What is the new change concerning women in combat?
Last week, Defense Secretary Leon E. Panetta lifted the military’s official ban on women in combat, which will open up hundreds of thousands of additional front-line jobs to females in the military. Under the new policy, women may soon be able to volunteer—or be assigned—to infantry, artillery, and other front line combat units.
Each branch of the military will have to come up with an implementation plan in the next several months. If a branch of the military decides that a specific job should not be opened to a woman, representatives of that branch will have to ask the defense secretary for an exception.
Haven’t women already been serving in combat in Iraq and Afghanistan?
Technically, no. While women are allowed to serve in air and sea combat operations and are allowed to serve in certain units that expose them to danger and harm (800 women have been wounded in the two wars and more than 130 have died), they are not allowed to serve in the artillery, armor, infantry, and other such combat roles. During President Bill Clinton’s first term, the Secretary of Defense issued a memorandum on the “Direct Ground Combat Definition and Assignment Rule.” The memo defined “direct ground combat” as:
. . . engaging the enemy on the ground with individual or crew served weapons, while being exposed to hostile fire and to a high probability of direct physical contact with the hostile force’s personnel. [It] takes place well forward on the battlefield while locating and closing with the enemy to defeat them by fire, maneuver, or shock effect.
Despite this rule, in February 2012 the Defense Department opened up 14,500 positions to women that had previously been limited to men and lifted a rule that prohibited women from living with combat units.
If women can meet the same physical requirements, shouldn’t they be allowed to serve in combat jobs?
The DOD has lifted the requirement without any evidence that females in the military can meet the same physical requirements as their male counterparts. The military has only recently begun to perform evaluations to make the determination of whether women could qualify for combat jobs.
For instance, last year the Marine Corps admitted two women to take part in the Marine Corps’ Infantry Officer Course, a course in which about 25 percent of men don’t make the cut or voluntarily drop out. One of the woman volunteers washed out on the first day because she was unable to complete the program’s introductory combat endurance test. The other woman was dropped from training a few days later due to unspecified medical reasons. The Marine Corps wants to test at least 90 more women in the course before making any decision about women serving in infantry roles, but so far those two women are the only one’s to volunteer for the training.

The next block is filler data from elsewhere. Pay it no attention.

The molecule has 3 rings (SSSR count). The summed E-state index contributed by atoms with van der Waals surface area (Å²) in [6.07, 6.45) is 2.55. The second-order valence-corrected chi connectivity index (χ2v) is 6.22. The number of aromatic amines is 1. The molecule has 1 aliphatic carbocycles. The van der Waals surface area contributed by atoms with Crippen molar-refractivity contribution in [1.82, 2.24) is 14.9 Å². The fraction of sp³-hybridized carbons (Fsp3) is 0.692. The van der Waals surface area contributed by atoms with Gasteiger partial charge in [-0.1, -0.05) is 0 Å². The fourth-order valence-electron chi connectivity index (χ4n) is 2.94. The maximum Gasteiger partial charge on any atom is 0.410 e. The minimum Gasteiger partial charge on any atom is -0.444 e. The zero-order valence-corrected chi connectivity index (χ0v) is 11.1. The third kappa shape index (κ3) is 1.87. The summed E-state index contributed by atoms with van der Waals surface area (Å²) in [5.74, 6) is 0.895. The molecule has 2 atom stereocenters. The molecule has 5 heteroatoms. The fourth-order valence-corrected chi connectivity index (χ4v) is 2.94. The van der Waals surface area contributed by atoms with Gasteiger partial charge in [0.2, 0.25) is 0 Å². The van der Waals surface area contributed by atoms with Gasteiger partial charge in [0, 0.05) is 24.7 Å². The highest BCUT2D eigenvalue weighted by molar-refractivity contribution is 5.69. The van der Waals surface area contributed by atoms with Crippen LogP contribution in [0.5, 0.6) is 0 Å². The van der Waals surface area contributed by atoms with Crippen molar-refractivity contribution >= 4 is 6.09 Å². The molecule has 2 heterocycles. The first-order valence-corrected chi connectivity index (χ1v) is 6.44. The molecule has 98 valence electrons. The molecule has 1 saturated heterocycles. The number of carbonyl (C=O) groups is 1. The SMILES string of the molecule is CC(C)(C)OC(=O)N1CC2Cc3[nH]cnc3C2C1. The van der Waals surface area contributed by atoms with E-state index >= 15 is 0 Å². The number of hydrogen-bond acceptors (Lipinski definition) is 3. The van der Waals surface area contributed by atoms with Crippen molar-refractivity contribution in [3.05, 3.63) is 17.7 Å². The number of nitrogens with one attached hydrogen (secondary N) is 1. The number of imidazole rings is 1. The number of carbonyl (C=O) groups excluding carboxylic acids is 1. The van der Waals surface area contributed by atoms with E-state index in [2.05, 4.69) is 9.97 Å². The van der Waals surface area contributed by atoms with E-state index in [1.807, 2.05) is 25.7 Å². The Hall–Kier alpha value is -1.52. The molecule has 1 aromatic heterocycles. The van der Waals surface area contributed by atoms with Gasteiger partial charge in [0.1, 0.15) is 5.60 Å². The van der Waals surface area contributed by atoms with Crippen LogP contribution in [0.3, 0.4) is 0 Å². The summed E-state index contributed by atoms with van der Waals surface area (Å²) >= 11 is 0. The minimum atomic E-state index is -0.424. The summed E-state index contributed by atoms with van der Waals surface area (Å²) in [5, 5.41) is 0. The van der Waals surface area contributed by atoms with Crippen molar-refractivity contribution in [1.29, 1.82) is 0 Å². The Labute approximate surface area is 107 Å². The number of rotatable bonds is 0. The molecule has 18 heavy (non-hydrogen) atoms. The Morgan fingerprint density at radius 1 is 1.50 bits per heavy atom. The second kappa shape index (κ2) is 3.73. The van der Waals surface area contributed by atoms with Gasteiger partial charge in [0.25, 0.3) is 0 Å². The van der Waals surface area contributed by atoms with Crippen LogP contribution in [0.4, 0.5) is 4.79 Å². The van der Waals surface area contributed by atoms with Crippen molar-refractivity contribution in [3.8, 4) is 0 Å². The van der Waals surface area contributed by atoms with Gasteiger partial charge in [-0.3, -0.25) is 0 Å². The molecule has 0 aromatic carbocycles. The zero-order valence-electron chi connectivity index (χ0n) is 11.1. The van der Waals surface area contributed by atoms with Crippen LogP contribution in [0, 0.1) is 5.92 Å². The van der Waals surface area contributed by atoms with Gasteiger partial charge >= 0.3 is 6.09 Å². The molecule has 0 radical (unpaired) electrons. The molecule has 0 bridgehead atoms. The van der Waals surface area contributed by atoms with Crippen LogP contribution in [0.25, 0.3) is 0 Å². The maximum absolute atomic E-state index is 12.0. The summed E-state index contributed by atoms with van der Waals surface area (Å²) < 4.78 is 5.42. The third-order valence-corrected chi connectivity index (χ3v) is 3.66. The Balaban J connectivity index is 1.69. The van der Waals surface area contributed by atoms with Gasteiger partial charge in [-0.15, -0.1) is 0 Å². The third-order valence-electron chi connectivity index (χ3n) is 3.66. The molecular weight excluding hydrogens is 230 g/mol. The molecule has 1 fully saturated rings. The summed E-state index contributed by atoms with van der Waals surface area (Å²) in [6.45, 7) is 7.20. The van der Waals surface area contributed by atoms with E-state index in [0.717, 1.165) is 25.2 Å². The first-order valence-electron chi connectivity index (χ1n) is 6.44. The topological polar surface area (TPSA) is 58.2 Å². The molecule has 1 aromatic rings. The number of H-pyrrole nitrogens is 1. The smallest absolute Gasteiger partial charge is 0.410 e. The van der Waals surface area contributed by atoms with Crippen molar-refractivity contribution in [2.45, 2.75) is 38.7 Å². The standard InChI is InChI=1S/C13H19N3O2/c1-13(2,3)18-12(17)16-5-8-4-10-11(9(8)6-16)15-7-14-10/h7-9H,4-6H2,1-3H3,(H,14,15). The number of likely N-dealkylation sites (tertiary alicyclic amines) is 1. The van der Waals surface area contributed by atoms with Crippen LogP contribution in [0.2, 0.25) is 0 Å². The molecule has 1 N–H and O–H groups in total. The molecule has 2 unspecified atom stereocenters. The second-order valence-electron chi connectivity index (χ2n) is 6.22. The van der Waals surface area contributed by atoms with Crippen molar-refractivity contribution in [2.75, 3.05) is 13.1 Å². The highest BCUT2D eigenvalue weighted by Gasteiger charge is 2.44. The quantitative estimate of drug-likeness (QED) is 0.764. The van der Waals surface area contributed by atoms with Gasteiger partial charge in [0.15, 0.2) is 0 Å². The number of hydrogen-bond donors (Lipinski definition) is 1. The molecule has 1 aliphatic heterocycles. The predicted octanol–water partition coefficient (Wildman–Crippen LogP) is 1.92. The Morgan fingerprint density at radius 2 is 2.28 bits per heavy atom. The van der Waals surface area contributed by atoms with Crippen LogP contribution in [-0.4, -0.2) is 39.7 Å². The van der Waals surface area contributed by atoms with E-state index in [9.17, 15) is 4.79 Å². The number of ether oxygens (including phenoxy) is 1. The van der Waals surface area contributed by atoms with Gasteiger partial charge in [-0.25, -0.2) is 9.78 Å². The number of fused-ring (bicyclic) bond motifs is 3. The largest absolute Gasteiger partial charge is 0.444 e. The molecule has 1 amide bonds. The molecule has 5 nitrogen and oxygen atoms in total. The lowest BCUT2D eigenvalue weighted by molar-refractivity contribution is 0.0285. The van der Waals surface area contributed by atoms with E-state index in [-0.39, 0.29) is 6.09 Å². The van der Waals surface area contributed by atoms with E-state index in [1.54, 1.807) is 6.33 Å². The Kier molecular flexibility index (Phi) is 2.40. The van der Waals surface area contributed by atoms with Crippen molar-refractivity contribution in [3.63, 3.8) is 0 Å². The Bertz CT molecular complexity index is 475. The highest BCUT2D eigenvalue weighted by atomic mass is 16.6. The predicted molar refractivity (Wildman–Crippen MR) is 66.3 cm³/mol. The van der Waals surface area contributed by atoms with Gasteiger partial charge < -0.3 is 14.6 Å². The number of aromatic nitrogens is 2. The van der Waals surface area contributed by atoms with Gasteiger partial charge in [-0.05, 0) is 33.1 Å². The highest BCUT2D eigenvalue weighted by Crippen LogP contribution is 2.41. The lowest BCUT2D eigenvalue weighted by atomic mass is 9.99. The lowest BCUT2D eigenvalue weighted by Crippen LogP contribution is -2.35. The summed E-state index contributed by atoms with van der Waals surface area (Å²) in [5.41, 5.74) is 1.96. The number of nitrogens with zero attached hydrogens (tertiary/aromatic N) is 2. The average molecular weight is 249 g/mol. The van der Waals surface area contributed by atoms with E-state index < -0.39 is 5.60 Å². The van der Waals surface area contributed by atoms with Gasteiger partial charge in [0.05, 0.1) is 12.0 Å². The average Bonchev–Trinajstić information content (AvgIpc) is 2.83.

The military is unlikely to find a sufficient number of qualified women because of the physiological differences between men and women. Comprehensive tests in 1987 and 1990 at Marine Recruit Depot Parris Island found that 45 percent of female Marines could not throw a live grenade safely beyond the 15 meter bursting radius. And as Mackubin Thomas Owens notes:
The average female soldier, sailor, airman, and Marine is about five inches shorter than her male counterpart and has half the upper body strength, lower aerobic capacity (at her physical peak between the ages of 20 and 30, the average woman has the aerobic capacity of a 50-year-old male), and 37 percent less muscle mass. She has a lighter skeleton, which means that the physical strain on her body from carrying the heavy loads that are the lot of the infantryman may cause permanent damage.
In the Marine Corps Gazette, the professional journal of the Marine Corp, Captain Katie Petronio wrote an article titled, “Get Over It! We Are Not All Created Equal”:
I understand that there are female servicemembers who have proven themselves to be physically, mentally, and morally capable of leading and executing combat-type operations; as a result, some of these Marines may feel qualified for the chance of taking on the role of [Infantry Officer]. In the end, my main concern is not whether women are capable of conducting combat operations, as we have already proven that we can hold our own in some very difficult combat situations; instead, my main concern is a question of longevity. Can women endure the physical and physiological rigors of sustained combat operations, and are we willing to accept the attrition and medical issues that go along with integration?